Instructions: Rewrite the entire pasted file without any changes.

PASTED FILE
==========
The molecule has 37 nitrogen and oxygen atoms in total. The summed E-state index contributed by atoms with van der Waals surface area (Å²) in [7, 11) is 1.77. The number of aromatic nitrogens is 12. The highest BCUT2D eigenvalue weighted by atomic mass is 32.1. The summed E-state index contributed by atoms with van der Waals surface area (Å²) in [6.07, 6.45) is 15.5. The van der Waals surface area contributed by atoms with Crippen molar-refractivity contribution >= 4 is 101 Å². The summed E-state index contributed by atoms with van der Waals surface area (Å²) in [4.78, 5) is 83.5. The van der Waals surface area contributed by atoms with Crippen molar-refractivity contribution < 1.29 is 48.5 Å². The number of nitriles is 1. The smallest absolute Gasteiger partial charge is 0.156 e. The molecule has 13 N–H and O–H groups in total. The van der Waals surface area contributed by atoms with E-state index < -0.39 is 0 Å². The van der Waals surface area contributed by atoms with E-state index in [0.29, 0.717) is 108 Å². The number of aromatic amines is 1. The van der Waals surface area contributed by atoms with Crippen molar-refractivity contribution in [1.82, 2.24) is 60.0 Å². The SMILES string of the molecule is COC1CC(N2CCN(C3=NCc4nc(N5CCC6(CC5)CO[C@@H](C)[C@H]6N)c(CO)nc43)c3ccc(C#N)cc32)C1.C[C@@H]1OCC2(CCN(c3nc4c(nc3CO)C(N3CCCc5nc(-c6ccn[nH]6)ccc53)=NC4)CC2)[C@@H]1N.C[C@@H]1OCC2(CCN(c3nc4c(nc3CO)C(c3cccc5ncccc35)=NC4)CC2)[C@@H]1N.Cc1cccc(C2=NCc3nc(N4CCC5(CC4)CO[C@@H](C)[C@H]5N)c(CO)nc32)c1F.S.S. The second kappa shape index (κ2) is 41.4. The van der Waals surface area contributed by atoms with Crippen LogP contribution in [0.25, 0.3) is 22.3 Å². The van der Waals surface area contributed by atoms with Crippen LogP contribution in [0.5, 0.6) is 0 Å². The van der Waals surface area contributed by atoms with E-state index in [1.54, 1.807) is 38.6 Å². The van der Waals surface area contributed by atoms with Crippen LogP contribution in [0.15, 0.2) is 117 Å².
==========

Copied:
The molecule has 37 nitrogen and oxygen atoms in total. The summed E-state index contributed by atoms with van der Waals surface area (Å²) in [7, 11) is 1.77. The number of aromatic nitrogens is 12. The highest BCUT2D eigenvalue weighted by atomic mass is 32.1. The summed E-state index contributed by atoms with van der Waals surface area (Å²) in [6.07, 6.45) is 15.5. The van der Waals surface area contributed by atoms with Crippen molar-refractivity contribution >= 4 is 101 Å². The summed E-state index contributed by atoms with van der Waals surface area (Å²) in [4.78, 5) is 83.5. The van der Waals surface area contributed by atoms with Crippen molar-refractivity contribution < 1.29 is 48.5 Å². The number of nitriles is 1. The smallest absolute Gasteiger partial charge is 0.156 e. The molecule has 13 N–H and O–H groups in total. The van der Waals surface area contributed by atoms with E-state index < -0.39 is 0 Å². The van der Waals surface area contributed by atoms with E-state index in [0.29, 0.717) is 108 Å². The number of aromatic amines is 1. The van der Waals surface area contributed by atoms with Crippen molar-refractivity contribution in [1.82, 2.24) is 60.0 Å². The SMILES string of the molecule is COC1CC(N2CCN(C3=NCc4nc(N5CCC6(CC5)CO[C@@H](C)[C@H]6N)c(CO)nc43)c3ccc(C#N)cc32)C1.C[C@@H]1OCC2(CCN(c3nc4c(nc3CO)C(N3CCCc5nc(-c6ccn[nH]6)ccc53)=NC4)CC2)[C@@H]1N.C[C@@H]1OCC2(CCN(c3nc4c(nc3CO)C(c3cccc5ncccc35)=NC4)CC2)[C@@H]1N.Cc1cccc(C2=NCc3nc(N4CCC5(CC4)CO[C@@H](C)[C@H]5N)c(CO)nc32)c1F.S.S. The second kappa shape index (κ2) is 41.4. The van der Waals surface area contributed by atoms with Crippen LogP contribution in [0.25, 0.3) is 22.3 Å². The van der Waals surface area contributed by atoms with Crippen LogP contribution in [0.5, 0.6) is 0 Å². The van der Waals surface area contributed by atoms with E-state index in [1.54, 1.807) is 38.6 Å². The van der Waals surface area contributed by atoms with Crippen LogP contribution in [0.15, 0.2) is 117 Å².